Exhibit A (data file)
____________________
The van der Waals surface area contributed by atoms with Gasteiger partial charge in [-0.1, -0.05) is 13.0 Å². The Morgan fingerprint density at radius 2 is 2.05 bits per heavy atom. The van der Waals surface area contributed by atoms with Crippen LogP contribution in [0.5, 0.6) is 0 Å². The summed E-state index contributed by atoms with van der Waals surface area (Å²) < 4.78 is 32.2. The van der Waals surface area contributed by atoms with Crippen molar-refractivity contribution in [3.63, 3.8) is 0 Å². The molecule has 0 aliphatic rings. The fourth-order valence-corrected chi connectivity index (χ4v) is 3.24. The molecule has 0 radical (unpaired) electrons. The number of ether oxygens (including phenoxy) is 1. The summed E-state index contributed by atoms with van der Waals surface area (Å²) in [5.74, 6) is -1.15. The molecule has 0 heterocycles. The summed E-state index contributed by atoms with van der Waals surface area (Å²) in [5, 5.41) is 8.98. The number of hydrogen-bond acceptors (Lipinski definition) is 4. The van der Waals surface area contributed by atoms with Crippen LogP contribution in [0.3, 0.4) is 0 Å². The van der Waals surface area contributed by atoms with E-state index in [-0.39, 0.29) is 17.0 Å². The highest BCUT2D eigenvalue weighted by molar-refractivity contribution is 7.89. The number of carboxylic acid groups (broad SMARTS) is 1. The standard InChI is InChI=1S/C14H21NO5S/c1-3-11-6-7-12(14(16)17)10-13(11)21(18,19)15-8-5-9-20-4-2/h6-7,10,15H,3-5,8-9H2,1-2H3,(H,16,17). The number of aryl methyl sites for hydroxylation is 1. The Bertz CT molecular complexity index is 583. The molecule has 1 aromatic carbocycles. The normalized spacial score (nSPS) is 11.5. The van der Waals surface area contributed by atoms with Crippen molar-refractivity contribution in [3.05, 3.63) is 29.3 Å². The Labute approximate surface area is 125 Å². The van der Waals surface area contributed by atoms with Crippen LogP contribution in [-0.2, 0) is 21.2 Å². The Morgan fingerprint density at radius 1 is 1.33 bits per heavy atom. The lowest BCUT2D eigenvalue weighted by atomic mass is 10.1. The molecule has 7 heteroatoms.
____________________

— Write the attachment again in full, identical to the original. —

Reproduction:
The van der Waals surface area contributed by atoms with Gasteiger partial charge in [-0.1, -0.05) is 13.0 Å². The Morgan fingerprint density at radius 2 is 2.05 bits per heavy atom. The van der Waals surface area contributed by atoms with Crippen LogP contribution in [0.5, 0.6) is 0 Å². The summed E-state index contributed by atoms with van der Waals surface area (Å²) < 4.78 is 32.2. The van der Waals surface area contributed by atoms with Crippen molar-refractivity contribution in [3.63, 3.8) is 0 Å². The molecule has 0 aliphatic rings. The fourth-order valence-corrected chi connectivity index (χ4v) is 3.24. The molecule has 0 radical (unpaired) electrons. The number of ether oxygens (including phenoxy) is 1. The summed E-state index contributed by atoms with van der Waals surface area (Å²) in [5.74, 6) is -1.15. The molecule has 0 heterocycles. The summed E-state index contributed by atoms with van der Waals surface area (Å²) in [5, 5.41) is 8.98. The number of hydrogen-bond acceptors (Lipinski definition) is 4. The van der Waals surface area contributed by atoms with Crippen LogP contribution in [0.3, 0.4) is 0 Å². The van der Waals surface area contributed by atoms with E-state index in [-0.39, 0.29) is 17.0 Å². The highest BCUT2D eigenvalue weighted by molar-refractivity contribution is 7.89. The number of carboxylic acid groups (broad SMARTS) is 1. The standard InChI is InChI=1S/C14H21NO5S/c1-3-11-6-7-12(14(16)17)10-13(11)21(18,19)15-8-5-9-20-4-2/h6-7,10,15H,3-5,8-9H2,1-2H3,(H,16,17). The number of aryl methyl sites for hydroxylation is 1. The Bertz CT molecular complexity index is 583. The molecule has 1 aromatic carbocycles. The normalized spacial score (nSPS) is 11.5. The van der Waals surface area contributed by atoms with Crippen molar-refractivity contribution in [3.05, 3.63) is 29.3 Å². The Labute approximate surface area is 125 Å². The van der Waals surface area contributed by atoms with Crippen LogP contribution in [-0.2, 0) is 21.2 Å². The Morgan fingerprint density at radius 1 is 1.33 bits per heavy atom. The lowest BCUT2D eigenvalue weighted by atomic mass is 10.1. The molecule has 7 heteroatoms.